The developments in digital technology of recent years are truly dramatic and their implications far-reaching. And while no-one understands all the changes these developments will bring, most individuals, many business and governmental leaders, and society as a whole, are not really cognizant of or prepared for the shifts to come.
This was the driver behind the recent report, Deep Shift: Technology Tipping Points and Societal Impact, just released by the World Economic Forum. It is part of the work of the Forum’s Global Agenda Council on the Future of Software and Society which I have had the pleasure of serving on for the last year.
The technology-enabled shifts enumerated in the report, at their core, are fundamentally providing two things: (1) digital connectivity for everyone to everything, anywhere and at anytime; and (2) the tools for analyzing and using digital data in new ways. The report groups the 21 shifts discussed into six “mega-trend” categories:
- People and the internet – people’s association and interaction with the web as a mental, social and physical extension of themselves
- Computing, communications and storage everywhere – the ability to interface with digital technology, data and the web anywhere, anytime on any device
- The “Internet of Things” – the digital linking of inanimate objects, or, as my colleague Chris Rezendes so nicely puts it, “the instrumentation of the physical world”
- Artificial intelligence and big data – the ability to access and analyze vast and disparate data, along with the ability for computers to make decisions based on this data
- The sharing economy and distributed trust – digitally-enabled transparency and trust mechanisms that allow direct exchange of goods, services or money between parties outside of traditional establishments such as stores and banks
- The digitization of matter – 3D-printing and the creating of physical materials on the spot (personalized or on a small scale) based on digitally transmitted parameters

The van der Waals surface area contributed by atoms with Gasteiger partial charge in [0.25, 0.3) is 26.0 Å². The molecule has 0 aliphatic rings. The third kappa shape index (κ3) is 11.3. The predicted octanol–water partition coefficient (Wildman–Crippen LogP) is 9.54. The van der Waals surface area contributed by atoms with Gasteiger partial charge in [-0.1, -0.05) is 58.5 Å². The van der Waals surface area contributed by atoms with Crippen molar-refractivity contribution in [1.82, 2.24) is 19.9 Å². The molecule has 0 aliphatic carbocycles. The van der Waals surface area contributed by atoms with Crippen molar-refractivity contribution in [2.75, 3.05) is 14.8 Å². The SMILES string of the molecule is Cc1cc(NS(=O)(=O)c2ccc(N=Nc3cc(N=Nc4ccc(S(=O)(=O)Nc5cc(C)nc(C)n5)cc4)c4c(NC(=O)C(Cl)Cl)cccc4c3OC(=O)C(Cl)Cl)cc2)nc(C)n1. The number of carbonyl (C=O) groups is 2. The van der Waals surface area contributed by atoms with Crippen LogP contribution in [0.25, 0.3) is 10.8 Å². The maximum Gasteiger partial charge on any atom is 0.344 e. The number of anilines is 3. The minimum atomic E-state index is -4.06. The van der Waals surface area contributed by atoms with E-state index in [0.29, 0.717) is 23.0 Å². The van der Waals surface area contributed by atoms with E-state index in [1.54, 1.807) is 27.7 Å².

These trends will greatly impact how individual lives are lived, how business is conducted, how groups of people function, and how we govern ourselves. Our world is being driven and enabled more and more by software, and we are simultaneously becoming more “bite-sized” and aggregatable in what we can access and analyze. This opens up the opportunity for the offering of an innumerable number of services by and between individuals and organizations of all types from companies to non-profits and governments, but also portends large-scale change that has the potential to be difficult to absorb in both scale and speed.
The potential is huge. Imagine the positives of being able to access any service you want, or physical asset or tool you need, just when and where you need it, on whatever device; or being able to predict a serious health problem before it happens and get the needed medical attention or an organ perfectly made just for you wherever you are. These changes will not happen overnight, but are well on their way to reality and most of us don’t realize it. The potential for democratization and transparency is great.
At the same time, there are real concerns. With data created on everything, will there be acceptable levels of privacy for individual lives? With accessibility greatly enhanced and a path to almost everything possible on the internet, how can we sufficiently protect intellectual property or secure financial data? As work changes, or perhaps even becomes unnecessary for many, what will happen to the sense of worth, place and contribution to society that human beings have derived from work throughout much of recorded history?
The challenges of navigating the transition are great as well. The individual, organizational, governmental and societal adjustments are non-trivial, and the impact of these adjustments will be felt by everyone. The speed of various aspects of the transition are hard to predict, but it is not difficult to see that our world will function quite differently 10-15 years from now. Being prepared to navigate the transition begins with awareness of the shifts to come and some understanding of their implications, and this report is a start at raising the awareness.
Deep Shift: Technological Tipping Points and Societal Impact is available here.
Author: Hans Brechbuhl, Executive Director, Center for Digital Strategies, Tuck School of Business, Dartmouth College
Image: People take photos with the skyline of the central business district shrouded by haze in Singapore September 10, 2015. REUTERS/Edgar Su